J. stands up to see the light
For my little clients who have profoundly disabling and multifaceted conditions, growth and development takes its own unusual path. I've learned to just regard developmental milestone lists as better for screening potential problems in a selected group of children (such as "all well-baby checks in our practice") than as guides to sequential development. I understand the theory that development progresses in orderly fashion...but have too much experiential wisdom to not raise a skeptical eyebrow.
I went by J's home the other day to drop off some paperwork for mom. J is a four-year-old client I've known since birth. I haven't seen him in a few months except for a very short visit in a doctor's waiting room. The last time I saw him he was sitting up comfortably in his wheelchair, banging on the tray with a toy while vocalizing (loudly!) and enjoying the heck out of the racket he was making.
J has a congenital brain defect: a kind of neuronal migration disorder that is rather rare. When he was born, his mom was told he would "probably" die before age 7. He would not walk, talk, or feed himself. He would not see. He might not hear. She had the opportunity to admit him to our local "home for disabled children"---but she declined.
Now, if this was a fairy tale instead of real life, I'd tell you that J can do all of those things he wasn't supposed to do. But he doesn't. However, this list of deficits in no way defines J.
Laughing defines J. Banging stuff. Working and worrying his shoes until they are off. And like a sunflower, finding the source of strong light.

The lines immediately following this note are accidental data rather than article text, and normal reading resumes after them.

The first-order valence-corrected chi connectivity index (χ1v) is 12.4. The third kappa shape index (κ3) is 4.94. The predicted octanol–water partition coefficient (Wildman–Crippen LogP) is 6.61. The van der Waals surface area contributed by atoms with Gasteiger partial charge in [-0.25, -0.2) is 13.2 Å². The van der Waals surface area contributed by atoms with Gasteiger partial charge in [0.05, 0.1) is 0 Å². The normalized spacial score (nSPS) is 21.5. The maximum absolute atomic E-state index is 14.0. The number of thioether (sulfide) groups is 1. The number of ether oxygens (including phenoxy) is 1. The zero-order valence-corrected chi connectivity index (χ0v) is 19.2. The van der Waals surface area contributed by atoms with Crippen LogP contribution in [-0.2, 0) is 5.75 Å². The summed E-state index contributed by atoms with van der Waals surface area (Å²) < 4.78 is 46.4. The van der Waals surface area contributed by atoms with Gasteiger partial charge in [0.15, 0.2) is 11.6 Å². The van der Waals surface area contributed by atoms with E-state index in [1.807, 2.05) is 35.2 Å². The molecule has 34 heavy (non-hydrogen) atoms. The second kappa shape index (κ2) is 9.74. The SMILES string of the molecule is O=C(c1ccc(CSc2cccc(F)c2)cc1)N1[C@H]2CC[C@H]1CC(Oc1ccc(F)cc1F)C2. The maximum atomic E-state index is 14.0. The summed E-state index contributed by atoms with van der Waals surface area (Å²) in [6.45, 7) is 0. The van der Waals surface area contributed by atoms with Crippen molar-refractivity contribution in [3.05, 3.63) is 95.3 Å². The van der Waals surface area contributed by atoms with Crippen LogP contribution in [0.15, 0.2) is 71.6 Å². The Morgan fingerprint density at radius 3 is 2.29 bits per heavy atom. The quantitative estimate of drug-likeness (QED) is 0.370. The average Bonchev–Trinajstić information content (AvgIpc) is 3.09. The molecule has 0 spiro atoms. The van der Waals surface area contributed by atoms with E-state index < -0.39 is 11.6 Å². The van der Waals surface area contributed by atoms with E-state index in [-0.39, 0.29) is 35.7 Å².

When I went in for a few moments to visit with mom, there was J---standing up at the couch and leaning toward the bright sunny window.
J pulls himself up to a standing position, if you give him a source of bright light to reach for.
On the outside, if you concentrate on that, you will see a little boy with an oddly shaped head and unfocused eyes; a head-banger who has to wear a helmet all the time, who is G-tube fed and incontinent and has seizures; who speaks no words and listens only to some internal music we are not privileged to hear.
But from inside, J experiences life as bright light, soft couches, and a mom who likes to kiss him on his neck under his ear because it makes him squeal with laughter.
Maybe there's a lesson in that. Meantime, I have to tell you I am enjoying thinking about J at the window in the bright sun.